Bees are essential to growing agricultural crops, and while we now know that pesticides are responsible for collapsing bee populations, there seems to be another chemical factor that is causing a massive drop in bee numbers. This year alone about 80,000 beehives were lost after pollinating conventional almond fields in California, leading beekeepers and the EPA to question what is behind this devastating blow to the bee species.
While there may not be a definitive answer as of yet, most beekeepers point straight to the number of chemicals used on conventional almond crops as the source of these sudden bee deaths. “Tank mixing” or the process of mixing insecticides and pesticides together for blanketing crops is the top culprit in this mysterious case. Denise Quall, a California bee broker, lost 10 percent of her bees after they were exposed to a lethal mixture of chemicals while pollinating California conventional almond fields. Quall claims the amount of chemicals used on such crops is “unbelievable” and believes the EPA needs to make pesticide labeling mandatory. In addition to better labeling, the EPA is looking into setting restrictions on the times of day certain pesticides can be sprayed to minimize bee exposure.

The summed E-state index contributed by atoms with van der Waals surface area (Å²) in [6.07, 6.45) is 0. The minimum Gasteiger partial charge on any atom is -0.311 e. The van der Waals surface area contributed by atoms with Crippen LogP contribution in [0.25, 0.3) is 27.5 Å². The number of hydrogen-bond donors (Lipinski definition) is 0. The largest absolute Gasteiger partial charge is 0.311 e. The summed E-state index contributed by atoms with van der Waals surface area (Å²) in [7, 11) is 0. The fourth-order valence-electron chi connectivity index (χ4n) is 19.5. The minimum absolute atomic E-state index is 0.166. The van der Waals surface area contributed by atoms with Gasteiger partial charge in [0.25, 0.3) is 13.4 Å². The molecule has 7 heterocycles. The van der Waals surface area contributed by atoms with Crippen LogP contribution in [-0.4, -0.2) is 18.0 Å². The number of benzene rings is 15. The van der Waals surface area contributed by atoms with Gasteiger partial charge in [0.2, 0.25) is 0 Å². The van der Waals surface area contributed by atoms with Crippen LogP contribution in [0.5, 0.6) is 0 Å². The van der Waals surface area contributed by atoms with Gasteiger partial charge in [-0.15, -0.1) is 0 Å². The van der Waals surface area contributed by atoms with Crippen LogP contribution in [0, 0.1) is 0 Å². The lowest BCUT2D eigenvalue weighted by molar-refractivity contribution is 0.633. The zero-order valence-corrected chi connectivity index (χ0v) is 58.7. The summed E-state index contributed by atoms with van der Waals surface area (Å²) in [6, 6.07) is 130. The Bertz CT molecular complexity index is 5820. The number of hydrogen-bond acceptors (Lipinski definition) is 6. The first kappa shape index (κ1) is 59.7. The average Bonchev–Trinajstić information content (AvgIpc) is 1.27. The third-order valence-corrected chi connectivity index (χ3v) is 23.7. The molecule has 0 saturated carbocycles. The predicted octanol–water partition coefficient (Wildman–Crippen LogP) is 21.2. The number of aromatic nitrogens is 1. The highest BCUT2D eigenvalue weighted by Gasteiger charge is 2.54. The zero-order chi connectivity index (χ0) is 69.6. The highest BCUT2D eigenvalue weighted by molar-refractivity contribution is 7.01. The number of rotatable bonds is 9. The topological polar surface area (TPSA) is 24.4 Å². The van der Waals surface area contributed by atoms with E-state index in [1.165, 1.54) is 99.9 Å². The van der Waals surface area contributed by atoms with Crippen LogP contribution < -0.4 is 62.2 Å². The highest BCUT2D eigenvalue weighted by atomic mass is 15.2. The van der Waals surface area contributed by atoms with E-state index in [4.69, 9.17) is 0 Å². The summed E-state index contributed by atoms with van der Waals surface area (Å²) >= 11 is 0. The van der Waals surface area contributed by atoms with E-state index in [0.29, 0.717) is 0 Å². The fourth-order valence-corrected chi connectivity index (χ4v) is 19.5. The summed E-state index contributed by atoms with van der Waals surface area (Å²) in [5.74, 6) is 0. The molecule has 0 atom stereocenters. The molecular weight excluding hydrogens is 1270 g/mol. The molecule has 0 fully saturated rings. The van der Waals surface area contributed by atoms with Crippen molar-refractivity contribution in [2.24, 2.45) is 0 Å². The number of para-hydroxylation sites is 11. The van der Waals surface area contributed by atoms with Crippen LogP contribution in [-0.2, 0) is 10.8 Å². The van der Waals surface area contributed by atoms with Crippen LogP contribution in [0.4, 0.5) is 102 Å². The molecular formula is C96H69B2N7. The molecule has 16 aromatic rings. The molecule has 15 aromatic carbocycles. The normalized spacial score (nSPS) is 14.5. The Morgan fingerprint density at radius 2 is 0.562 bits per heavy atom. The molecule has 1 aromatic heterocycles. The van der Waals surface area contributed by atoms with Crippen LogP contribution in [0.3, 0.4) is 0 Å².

Bees pollinate $18 billion worth of crops in the U.S. and their already struggling population is highly susceptible to damage from chemical exposure. The beehives that were damaged by tank mixture had extended their pollination contracts to help farmers boost crops after the season’s drought, meaning bees were exposed to more chemicals for a longer period of time than normally permitted.
It is clear that there is a lack of regulation and general knowledge pertaining to the amount of pesticides and insecticides used in today’s agricultural system, especially for conventional crops. There are alternatives to chemical compounds that harm bees, yet the disconnect between farmers, beekeepers and regulatory agencies like the EPA is hindering the ability of the agriculture industry to change the poor practices that are currently in place. Eugene, Ore. was the first in the country to ban pesticides that harm bees. It is crucial that all U.S. cities and states follow suite before it’s too late!